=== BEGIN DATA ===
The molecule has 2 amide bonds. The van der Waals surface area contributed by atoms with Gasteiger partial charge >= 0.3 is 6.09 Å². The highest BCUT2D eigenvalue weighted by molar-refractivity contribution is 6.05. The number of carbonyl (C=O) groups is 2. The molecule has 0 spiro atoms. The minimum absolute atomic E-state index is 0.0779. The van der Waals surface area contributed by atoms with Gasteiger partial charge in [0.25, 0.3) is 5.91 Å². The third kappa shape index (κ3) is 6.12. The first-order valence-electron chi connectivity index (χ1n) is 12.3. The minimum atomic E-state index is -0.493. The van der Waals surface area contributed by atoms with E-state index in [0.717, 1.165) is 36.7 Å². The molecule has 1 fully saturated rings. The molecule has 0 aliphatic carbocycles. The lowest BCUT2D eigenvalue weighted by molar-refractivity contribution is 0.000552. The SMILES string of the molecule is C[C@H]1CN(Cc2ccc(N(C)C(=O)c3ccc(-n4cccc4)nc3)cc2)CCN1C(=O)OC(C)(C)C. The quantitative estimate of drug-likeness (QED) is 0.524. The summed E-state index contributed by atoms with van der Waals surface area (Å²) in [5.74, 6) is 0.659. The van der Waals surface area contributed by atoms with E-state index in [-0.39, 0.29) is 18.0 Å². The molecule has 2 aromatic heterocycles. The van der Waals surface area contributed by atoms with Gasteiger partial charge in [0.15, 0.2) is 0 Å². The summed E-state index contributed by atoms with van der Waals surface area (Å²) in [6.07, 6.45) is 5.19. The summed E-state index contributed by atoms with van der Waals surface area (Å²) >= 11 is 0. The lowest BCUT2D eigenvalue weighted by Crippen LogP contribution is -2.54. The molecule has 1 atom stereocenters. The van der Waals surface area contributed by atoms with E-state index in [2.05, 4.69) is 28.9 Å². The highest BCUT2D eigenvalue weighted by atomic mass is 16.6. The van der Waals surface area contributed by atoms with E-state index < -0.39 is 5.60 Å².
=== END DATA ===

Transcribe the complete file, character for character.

The molecule has 2 amide bonds. The van der Waals surface area contributed by atoms with Gasteiger partial charge >= 0.3 is 6.09 Å². The highest BCUT2D eigenvalue weighted by molar-refractivity contribution is 6.05. The number of carbonyl (C=O) groups is 2. The molecule has 0 spiro atoms. The minimum absolute atomic E-state index is 0.0779. The van der Waals surface area contributed by atoms with Gasteiger partial charge in [0.25, 0.3) is 5.91 Å². The third kappa shape index (κ3) is 6.12. The first-order valence-electron chi connectivity index (χ1n) is 12.3. The minimum atomic E-state index is -0.493. The van der Waals surface area contributed by atoms with E-state index in [0.717, 1.165) is 36.7 Å². The molecule has 1 fully saturated rings. The molecule has 0 aliphatic carbocycles. The lowest BCUT2D eigenvalue weighted by molar-refractivity contribution is 0.000552. The SMILES string of the molecule is C[C@H]1CN(Cc2ccc(N(C)C(=O)c3ccc(-n4cccc4)nc3)cc2)CCN1C(=O)OC(C)(C)C. The quantitative estimate of drug-likeness (QED) is 0.524. The summed E-state index contributed by atoms with van der Waals surface area (Å²) in [5.74, 6) is 0.659. The van der Waals surface area contributed by atoms with E-state index in [-0.39, 0.29) is 18.0 Å². The molecule has 2 aromatic heterocycles. The van der Waals surface area contributed by atoms with Gasteiger partial charge in [0.15, 0.2) is 0 Å². The summed E-state index contributed by atoms with van der Waals surface area (Å²) in [6.07, 6.45) is 5.19. The summed E-state index contributed by atoms with van der Waals surface area (Å²) >= 11 is 0. The lowest BCUT2D eigenvalue weighted by Crippen LogP contribution is -2.54. The molecule has 1 atom stereocenters. The van der Waals surface area contributed by atoms with E-state index in [2.05, 4.69) is 28.9 Å². The highest BCUT2D eigenvalue weighted by atomic mass is 16.6. The van der Waals surface area contributed by atoms with E-state index < -0.39 is 5.60 Å².